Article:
Final report: mathematical method for quantifying the effectiveness of management strategies.

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Large complex teams (e.g., DOE labs) must achieve sustained productivity in critical operations (e.g., weapons and reactor development) while maintaining safety for involved personnel, the public, and physical assets, as well as security for property and information. This requires informed management decisions that depend on tradeoffs of factors such as the mode and extent of personnel protection, potential accident consequences, the extent of information and physical asset protection, and communication with and motivation of involved personnel. All of these interact (and potentially interfere) with each other and must be weighed against financial resources and implementation time. Existing risk analysis tools ... continued below

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137 p.

Creation Information

Covan, John Morgan; Sena-Henderson, Lisa; Robinett, Rush D., III; Brewer, Jeffrey D.; Roginski, Robert J. & Cooper, James Arlin October 1, 2005.

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Description

Large complex teams (e.g., DOE labs) must achieve sustained productivity in critical operations (e.g., weapons and reactor development) while maintaining safety for involved personnel, the public, and physical assets, as well as security for property and information. This requires informed management decisions that depend on tradeoffs of factors such as the mode and extent of personnel protection, potential accident consequences, the extent of information and physical asset protection, and communication with and motivation of involved personnel. All of these interact (and potentially interfere) with each other and must be weighed against financial resources and implementation time. Existing risk analysis tools can successfully treat physical response, component failure, and routine human actions. However, many ''soft'' factors involving human motivation and interaction among weakly related factors have proved analytically problematic. There has been a need for an effective software tool capable of quantifying these tradeoffs and helping make rational choices. This type of tool, developed during this project, facilitates improvements in safety, security, and productivity, and enables measurement of improvements as a function of resources expended. Operational safety, security, and motivation are significantly influenced by ''latent effects'', which are pre-occurring influences. One example of these is that an atmosphere of excessive fear can suppress open and frank disclosures, which can in turn hide problems, impede correction, and prevent lessons learned. Another is that a cultural mind-set of commitment, self-responsibility, and passion for an activity is a significant contributor to the activity's success. This project pursued an innovative approach for quantitatively analyzing latent effects in order to link the above types of factors, aggregating available information into quantitative metrics that can contribute to strategic management decisions, and measuring the results. The approach also evaluates the inherent uncertainties, and allows for tracking dynamics for early response and assessing developing trends. The model development is based on how factors combine and influence other factors in real time and over extended time periods. Potential strategies for improvement can be simulated and measured. Input information can be determined by quantification of qualitative information in a structured derivation process. This has proved to be a promising new approach for research and development applied to personnel performance and risk management.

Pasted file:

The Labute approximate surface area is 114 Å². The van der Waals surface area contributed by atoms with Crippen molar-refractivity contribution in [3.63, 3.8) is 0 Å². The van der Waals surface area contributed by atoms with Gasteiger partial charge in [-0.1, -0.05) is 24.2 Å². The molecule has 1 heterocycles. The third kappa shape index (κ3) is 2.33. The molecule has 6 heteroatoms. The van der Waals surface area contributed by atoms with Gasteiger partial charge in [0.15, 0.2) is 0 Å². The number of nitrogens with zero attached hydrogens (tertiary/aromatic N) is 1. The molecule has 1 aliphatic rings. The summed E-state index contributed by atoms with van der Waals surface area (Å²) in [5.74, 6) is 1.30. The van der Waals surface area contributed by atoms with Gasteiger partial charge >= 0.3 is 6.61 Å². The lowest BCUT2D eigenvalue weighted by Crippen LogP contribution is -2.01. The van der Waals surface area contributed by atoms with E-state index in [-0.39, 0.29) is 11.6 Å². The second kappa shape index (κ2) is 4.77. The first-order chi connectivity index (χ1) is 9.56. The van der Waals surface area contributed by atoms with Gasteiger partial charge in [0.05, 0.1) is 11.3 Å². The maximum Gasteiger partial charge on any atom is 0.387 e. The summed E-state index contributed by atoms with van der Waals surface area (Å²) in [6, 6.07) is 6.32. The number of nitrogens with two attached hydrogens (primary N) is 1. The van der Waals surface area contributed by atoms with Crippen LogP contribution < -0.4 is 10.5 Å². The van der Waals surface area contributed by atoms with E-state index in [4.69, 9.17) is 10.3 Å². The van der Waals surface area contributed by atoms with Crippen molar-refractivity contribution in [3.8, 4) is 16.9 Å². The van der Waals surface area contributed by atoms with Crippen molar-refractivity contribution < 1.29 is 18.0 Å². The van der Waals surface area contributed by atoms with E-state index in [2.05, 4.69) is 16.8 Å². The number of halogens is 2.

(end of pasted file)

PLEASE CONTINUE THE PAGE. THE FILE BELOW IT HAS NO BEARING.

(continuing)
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137 p.

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  • Report No.: SAND2005-6032
  • Grant Number: AC04-94AL85000
  • DOI: 10.2172/876366 | External Link
  • Office of Scientific & Technical Information Report Number: 876366
  • Archival Resource Key: ark:/67531/metadc879298

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Office of Scientific & Technical Information Technical Reports

Reports, articles and other documents harvested from the Office of Scientific and Technical Information.

Office of Scientific and Technical Information (OSTI) is the Department of Energy (DOE) office that collects, preserves, and disseminates DOE-sponsored research and development (R&D) results that are the outcomes of R&D projects or other funded activities at DOE labs and facilities nationwide and grantees at universities and other institutions.

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Creation Date

  • October 1, 2005

Added to The UNT Digital Library

  • Sept. 21, 2016, 2:29 a.m.

Description Last Updated

  • July 25, 2017, 9:09 a.m.

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Covan, John Morgan; Sena-Henderson, Lisa; Robinett, Rush D., III; Brewer, Jeffrey D.; Roginski, Robert J. & Cooper, James Arlin. Final report: mathematical method for quantifying the effectiveness of management strategies., report, October 1, 2005; United States. (digital.library.unt.edu/ark:/67531/metadc879298/: accessed April 20, 2018), University of North Texas Libraries, Digital Library, digital.library.unt.edu; crediting UNT Libraries Government Documents Department.